By Dr. Tracy F. Munsil, Executive Director | May 26, 2022|CRC, American Worldview Inventory 2022
From the Cultural Research Center at Arizona Christian University
Barely half of evangelical pastors—only 51%—have a biblical worldview, and the levels are even lower in other denominations, according to the latest research from the Cultural Research Center at Arizona Christian University.
This new research reveals that many American pastors are proving to be incapable of resisting the pressure of cultural influences when it comes to worldview. Instead, it appears that the nation’s pastors are in fact doing what they believe, but those beliefs are simply not in harmony with biblical teaching.
A previous release of American Worldview Inventory 2022 data from veteran researcher George Barna showed that just 37% of all Christian pastors have a biblical worldview. The alarming findings were dismissed by some as unsurprising given the degree of “wokeness” that has invaded Christian churches.
But seeing the low levels of biblical worldview among pastors in evangelical churches, which by definition believe that the Bible is God’s true and reliable words to humanity, is particularly shocking, according to Barna, CRC Director of Research.
With respect to other denominations, the research found that biblical worldview levels are slightly higher among pastors of non-denominational and independent churches (57%), but are even lower than the evangelical norm among pastors of mainline Protestant, Catholic and other categories of churches.
According to the study, denominational affiliation and congregation size are the most significant indicators of biblical worldview among pastors. The study found biblical worldview to be highest among more conservative congregations (such as evangelicals and Baptists), and smaller churches fared better than large ones. In churches with 250 or fewer congregants, 42% of pastors possessed a biblical worldview, compared to only 15% in churches with more than 250.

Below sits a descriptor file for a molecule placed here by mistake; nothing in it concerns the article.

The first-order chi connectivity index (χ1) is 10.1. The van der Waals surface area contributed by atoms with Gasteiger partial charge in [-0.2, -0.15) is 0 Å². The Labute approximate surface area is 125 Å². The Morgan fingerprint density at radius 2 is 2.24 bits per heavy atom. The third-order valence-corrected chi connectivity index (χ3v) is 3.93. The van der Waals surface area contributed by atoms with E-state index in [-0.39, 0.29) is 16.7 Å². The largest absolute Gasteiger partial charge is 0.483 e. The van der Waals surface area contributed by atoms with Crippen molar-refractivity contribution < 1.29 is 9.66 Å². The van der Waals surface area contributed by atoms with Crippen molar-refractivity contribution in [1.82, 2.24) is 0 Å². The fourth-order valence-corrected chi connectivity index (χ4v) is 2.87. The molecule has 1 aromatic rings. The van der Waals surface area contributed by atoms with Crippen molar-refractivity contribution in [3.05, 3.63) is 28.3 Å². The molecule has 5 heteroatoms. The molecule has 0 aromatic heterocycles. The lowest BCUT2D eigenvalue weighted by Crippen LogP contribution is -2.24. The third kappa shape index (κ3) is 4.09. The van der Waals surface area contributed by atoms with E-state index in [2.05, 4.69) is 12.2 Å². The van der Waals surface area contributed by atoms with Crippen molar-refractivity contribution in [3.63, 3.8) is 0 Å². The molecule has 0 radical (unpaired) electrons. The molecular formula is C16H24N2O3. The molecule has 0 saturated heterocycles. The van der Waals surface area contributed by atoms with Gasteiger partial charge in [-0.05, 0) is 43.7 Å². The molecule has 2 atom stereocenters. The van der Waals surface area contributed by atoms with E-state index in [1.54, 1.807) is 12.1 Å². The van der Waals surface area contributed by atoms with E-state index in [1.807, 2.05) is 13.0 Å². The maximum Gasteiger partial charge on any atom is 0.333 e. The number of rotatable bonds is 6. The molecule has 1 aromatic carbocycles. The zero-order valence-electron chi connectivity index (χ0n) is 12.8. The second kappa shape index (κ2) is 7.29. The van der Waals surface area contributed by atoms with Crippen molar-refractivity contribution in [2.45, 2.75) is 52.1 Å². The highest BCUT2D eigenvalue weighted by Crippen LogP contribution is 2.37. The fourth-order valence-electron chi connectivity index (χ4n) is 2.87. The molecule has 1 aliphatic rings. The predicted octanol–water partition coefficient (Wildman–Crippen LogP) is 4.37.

So, when it comes to pastors’ levels of biblical worldview, the study found that smaller is better.
Overall, 41% of the pastors of churches that average 100 or fewer adults at their weekend services are Integrated Disciples—i.e., have a biblical worldview, having successfully integrated their biblical beliefs into their daily behavior. The numbers were best among the churches that attract 101 to 250 adults per weekend; 45% of those pastors have a biblical worldview. In this post-pandemic era, about nine out of 10 Christian churches in the United States has 250 or fewer adults attending on a typical weekend.
The most disappointing statistics related to the pastors of mid-sized and large churches, according to the report. In churches with more than 250 but no more than 600 adults per weekend, only 14% of pastors are Integrated Disciples, while a similar 15% of the pastors of congregations averaging more than 600 adults fit the profile.
ACU President Len Munsil noted the connection between the spiritual crisis in the church and these new findings regarding worldview and pastors.
“We’ve spent the past two-plus years studying the rapid decline in biblical worldview levels among American adults, and now we see this latest study showing how low it is even among American pastors,” Munsil said. “We’re at a whole new crisis point, given that we now have stark evidence that many pastors no longer embrace biblical beliefs and behaviors.”
Munsil continued, “We are in desperate need of a wholesale revival and awakening in America – and as always in history and in Scripture, it must begin with us – the church.”
Barna echoed Munsil’s concerns. “When it comes to biblical worldview, you can’t give what you don’t have. If pastors don’t hold to biblical beliefs and behaviors, it’s impossible for them to do a good job training their congregation in biblical worldview.”
The veteran researcher shared a key takeaway from the research: When it comes to churches, “don’t assume” churches are doing things right in this area. “Very few churches are getting the job done,” he said.
Barna encouraged congregants to listen carefully to sermons to make sure they consistently align with biblical beliefs and behaviors in a systematic way, especially when it comes to children’s and youth programs. As previous research has shown, some of the lowest incidence of biblical worldview are among children’s and youth pastors (only 12% have a biblical worldview).
“It’s not a good idea to just drop kids off at these programs,” Barna said. “It’s important for parents to know what’s being taught in children and youth programs, rather than assume kids are learning the biblical worldview.”
The American Worldview Inventory 2022 Release #06: “Only Half of Evangelical Pastors Possess a Biblical Worldview; Incidence Even Lower for Most Denominations,” ” is available here.